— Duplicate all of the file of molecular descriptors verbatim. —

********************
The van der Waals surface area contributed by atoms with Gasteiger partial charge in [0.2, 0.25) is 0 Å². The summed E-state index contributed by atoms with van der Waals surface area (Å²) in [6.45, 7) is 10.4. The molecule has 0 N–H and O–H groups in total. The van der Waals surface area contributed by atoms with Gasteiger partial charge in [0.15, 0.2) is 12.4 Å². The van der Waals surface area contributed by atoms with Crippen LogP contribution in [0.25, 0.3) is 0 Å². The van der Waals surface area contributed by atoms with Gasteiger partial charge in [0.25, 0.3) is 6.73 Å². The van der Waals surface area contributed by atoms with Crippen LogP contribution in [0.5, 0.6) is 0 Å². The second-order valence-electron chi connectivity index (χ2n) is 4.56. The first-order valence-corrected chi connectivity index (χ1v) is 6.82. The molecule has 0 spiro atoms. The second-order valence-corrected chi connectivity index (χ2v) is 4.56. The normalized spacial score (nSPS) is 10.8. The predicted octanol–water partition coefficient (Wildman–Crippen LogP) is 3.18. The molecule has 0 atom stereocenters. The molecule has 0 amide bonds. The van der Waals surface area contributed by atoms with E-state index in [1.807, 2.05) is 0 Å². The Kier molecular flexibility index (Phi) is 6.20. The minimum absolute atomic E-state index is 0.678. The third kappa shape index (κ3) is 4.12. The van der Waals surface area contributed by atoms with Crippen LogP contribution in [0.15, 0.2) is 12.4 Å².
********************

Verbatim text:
The van der Waals surface area contributed by atoms with Gasteiger partial charge in [0.2, 0.25) is 0 Å². The summed E-state index contributed by atoms with van der Waals surface area (Å²) in [6.45, 7) is 10.4. The molecule has 0 N–H and O–H groups in total. The van der Waals surface area contributed by atoms with Gasteiger partial charge in [0.15, 0.2) is 12.4 Å². The van der Waals surface area contributed by atoms with Crippen LogP contribution in [0.25, 0.3) is 0 Å². The van der Waals surface area contributed by atoms with Gasteiger partial charge in [0.25, 0.3) is 6.73 Å². The van der Waals surface area contributed by atoms with Crippen LogP contribution in [0.5, 0.6) is 0 Å². The second-order valence-electron chi connectivity index (χ2n) is 4.56. The first-order valence-corrected chi connectivity index (χ1v) is 6.82. The molecule has 0 spiro atoms. The second-order valence-corrected chi connectivity index (χ2v) is 4.56. The normalized spacial score (nSPS) is 10.8. The predicted octanol–water partition coefficient (Wildman–Crippen LogP) is 3.18. The molecule has 0 atom stereocenters. The molecule has 0 amide bonds. The van der Waals surface area contributed by atoms with E-state index in [1.807, 2.05) is 0 Å². The Kier molecular flexibility index (Phi) is 6.20. The minimum absolute atomic E-state index is 0.678. The third kappa shape index (κ3) is 4.12. The van der Waals surface area contributed by atoms with Crippen LogP contribution in [0.15, 0.2) is 12.4 Å².